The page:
Their powerful imaging and thermal equipment has been deployed on a wide variety of incidents in Derbyshire, including searching remote locations for missing people, providing aerial views of warrant enforcements, crowds policing at football fixtures and directing firefighters tackling wildfires.
However, demand on the small unit, which consisted of just five trained officers has steadily increased as the full benefits of the drones have been realised.
Chief Constable Peter Goodman has always maintained he wanted the force to have 24/7 drone capability.
Now, as a direct result of extra investment through an increase in the council tax precept, Derbyshire Constabulary’s Drone Unit has expanded from 5 to 28 pilots, with officers trained to have this particular skillset alongside their primary role.
Hardyal Dhindsa, Police & Crime Commissioner for Derbyshire Police, agreed the increase in council tax precept following extensive consultation last year which showed overwhelming support across the county for increased investment in frontline policing.
Mr Dhindsa said:
“Use of technology to allow the force to do their job efficiently and effectively is one of my Priorities.
“With the Council Tax increase this year I am pleased that the Chief Constable is taking full advantage of drone technology to support our officers on the ground”.
The force now has 16 drones in total, based in Buxton, Chesterfield, Cotton Lane in Derby, their roads policing unit (RPU) and collision investigation.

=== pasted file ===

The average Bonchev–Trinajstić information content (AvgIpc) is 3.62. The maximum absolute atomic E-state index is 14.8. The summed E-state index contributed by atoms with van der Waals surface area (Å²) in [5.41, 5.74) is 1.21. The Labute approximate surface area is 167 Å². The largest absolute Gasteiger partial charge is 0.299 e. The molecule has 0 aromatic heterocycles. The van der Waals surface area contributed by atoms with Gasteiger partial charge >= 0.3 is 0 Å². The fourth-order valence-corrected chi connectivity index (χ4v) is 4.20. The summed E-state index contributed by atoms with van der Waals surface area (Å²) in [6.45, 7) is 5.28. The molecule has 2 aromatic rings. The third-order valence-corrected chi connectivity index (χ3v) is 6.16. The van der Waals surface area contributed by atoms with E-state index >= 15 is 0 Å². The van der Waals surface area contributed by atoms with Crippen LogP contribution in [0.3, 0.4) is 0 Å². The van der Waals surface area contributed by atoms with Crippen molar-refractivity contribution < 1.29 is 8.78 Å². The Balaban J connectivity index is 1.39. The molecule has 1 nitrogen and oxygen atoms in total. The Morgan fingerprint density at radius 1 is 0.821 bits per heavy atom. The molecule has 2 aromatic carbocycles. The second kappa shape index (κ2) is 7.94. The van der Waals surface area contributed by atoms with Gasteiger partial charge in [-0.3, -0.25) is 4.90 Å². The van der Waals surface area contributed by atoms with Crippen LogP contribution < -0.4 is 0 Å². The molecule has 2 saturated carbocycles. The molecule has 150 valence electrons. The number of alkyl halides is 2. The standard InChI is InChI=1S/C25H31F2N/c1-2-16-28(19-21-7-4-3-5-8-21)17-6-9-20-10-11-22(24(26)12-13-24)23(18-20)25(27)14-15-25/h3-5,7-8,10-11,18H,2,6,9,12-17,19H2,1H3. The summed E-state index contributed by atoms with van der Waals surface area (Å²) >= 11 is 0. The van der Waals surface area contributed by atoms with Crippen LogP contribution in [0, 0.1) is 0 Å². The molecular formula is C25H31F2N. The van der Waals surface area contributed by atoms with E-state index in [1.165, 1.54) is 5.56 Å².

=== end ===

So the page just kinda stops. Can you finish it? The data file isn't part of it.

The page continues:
Pilot training has taken place in the last eight weeks, and officers have now obtained their permissions for commercial operations from the Civil Aviation Authority.
Those pilots will be the ones flying the drones or operating the cameras whenever the units are deployed as they are well-versed in the regulations surrounding drone flight in the UK.
Derbyshire’s fleet consists of two types of Unmanned Aerial Vehicle (UAV).
The first is equipped with two cameras capable of either x30 optical zoom or thermal imaging. It has a durable body that means it can fly even in rain and high winds.
The second can shoot 4K UltraHD footage and has a lightweight body, designed to be deployed within minutes.
“The increase in the number of officers trained to pilot the drones will help us target resources appropriately, saving time, money and lives.”
Earlier this year, Buxton Mountain Rescue Team became the first in England and Wales to be permitted to use drones in the search for missing people.
The Peak District Mountain Rescue Organisation (PDMRO) covers Derbyshire and areas of Yorkshire, and their seven teams work closely with Derbyshire officers when co-ordinating searches.
Brendan O’Neill, who oversees the drone training of MRT members across Derbyshire, was given a new drone by PCC Dhindsa this morning.
Mr O’Neill said:
“As a voluntary organisation, this new drone would have been a significant expense.
“Having a full setup supplied to us today by Derbyshire Constabulary will increase the operational capability of the Peak District Mountain Rescue Organisation and allow us to train up some new pilots.
“This, in turn, will enable us to continue our joint working with the police on high-risk missing person searches throughout Derbyshire, and help provide situational awareness on other callouts.”
“Our drone unit also has also supported Derbyshire Fire and Rescue Service, and with the increase in trained pilots, officers are looking at future opportunities to improve this partnership further”.